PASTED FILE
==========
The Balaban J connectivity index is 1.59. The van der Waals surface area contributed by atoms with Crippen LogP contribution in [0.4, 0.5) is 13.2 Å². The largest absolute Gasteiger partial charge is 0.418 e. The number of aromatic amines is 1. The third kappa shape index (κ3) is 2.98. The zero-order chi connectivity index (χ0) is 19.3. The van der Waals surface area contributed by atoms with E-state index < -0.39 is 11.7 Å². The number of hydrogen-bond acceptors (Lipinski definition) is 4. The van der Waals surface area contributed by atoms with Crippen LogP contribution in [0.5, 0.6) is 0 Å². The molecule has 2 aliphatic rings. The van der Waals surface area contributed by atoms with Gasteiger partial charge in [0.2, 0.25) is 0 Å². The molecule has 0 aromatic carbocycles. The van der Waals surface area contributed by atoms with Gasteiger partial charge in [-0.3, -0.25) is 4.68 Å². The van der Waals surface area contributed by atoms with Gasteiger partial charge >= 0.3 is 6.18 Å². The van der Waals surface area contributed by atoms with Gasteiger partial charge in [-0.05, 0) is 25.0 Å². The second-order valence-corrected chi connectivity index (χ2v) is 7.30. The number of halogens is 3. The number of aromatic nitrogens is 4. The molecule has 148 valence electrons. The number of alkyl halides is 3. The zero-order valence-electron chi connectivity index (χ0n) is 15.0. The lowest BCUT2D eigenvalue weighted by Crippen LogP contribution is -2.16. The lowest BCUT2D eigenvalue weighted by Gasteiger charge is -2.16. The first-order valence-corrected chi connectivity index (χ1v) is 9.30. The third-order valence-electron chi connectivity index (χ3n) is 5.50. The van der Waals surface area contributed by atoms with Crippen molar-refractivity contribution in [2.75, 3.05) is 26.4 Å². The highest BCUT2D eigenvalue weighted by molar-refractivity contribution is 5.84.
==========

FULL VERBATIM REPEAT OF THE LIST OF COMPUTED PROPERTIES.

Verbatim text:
The Balaban J connectivity index is 1.59. The van der Waals surface area contributed by atoms with Crippen LogP contribution in [0.4, 0.5) is 13.2 Å². The largest absolute Gasteiger partial charge is 0.418 e. The number of aromatic amines is 1. The third kappa shape index (κ3) is 2.98. The zero-order chi connectivity index (χ0) is 19.3. The van der Waals surface area contributed by atoms with E-state index < -0.39 is 11.7 Å². The number of hydrogen-bond acceptors (Lipinski definition) is 4. The van der Waals surface area contributed by atoms with Crippen LogP contribution in [0.5, 0.6) is 0 Å². The molecule has 2 aliphatic rings. The van der Waals surface area contributed by atoms with Gasteiger partial charge in [0.2, 0.25) is 0 Å². The molecule has 0 aromatic carbocycles. The van der Waals surface area contributed by atoms with Gasteiger partial charge in [-0.3, -0.25) is 4.68 Å². The van der Waals surface area contributed by atoms with Gasteiger partial charge >= 0.3 is 6.18 Å². The van der Waals surface area contributed by atoms with Gasteiger partial charge in [-0.05, 0) is 25.0 Å². The second-order valence-corrected chi connectivity index (χ2v) is 7.30. The number of halogens is 3. The number of aromatic nitrogens is 4. The molecule has 148 valence electrons. The number of alkyl halides is 3. The zero-order valence-electron chi connectivity index (χ0n) is 15.0. The lowest BCUT2D eigenvalue weighted by Crippen LogP contribution is -2.16. The lowest BCUT2D eigenvalue weighted by Gasteiger charge is -2.16. The first-order valence-corrected chi connectivity index (χ1v) is 9.30. The third-order valence-electron chi connectivity index (χ3n) is 5.50. The van der Waals surface area contributed by atoms with Crippen molar-refractivity contribution in [2.75, 3.05) is 26.4 Å². The highest BCUT2D eigenvalue weighted by molar-refractivity contribution is 5.84.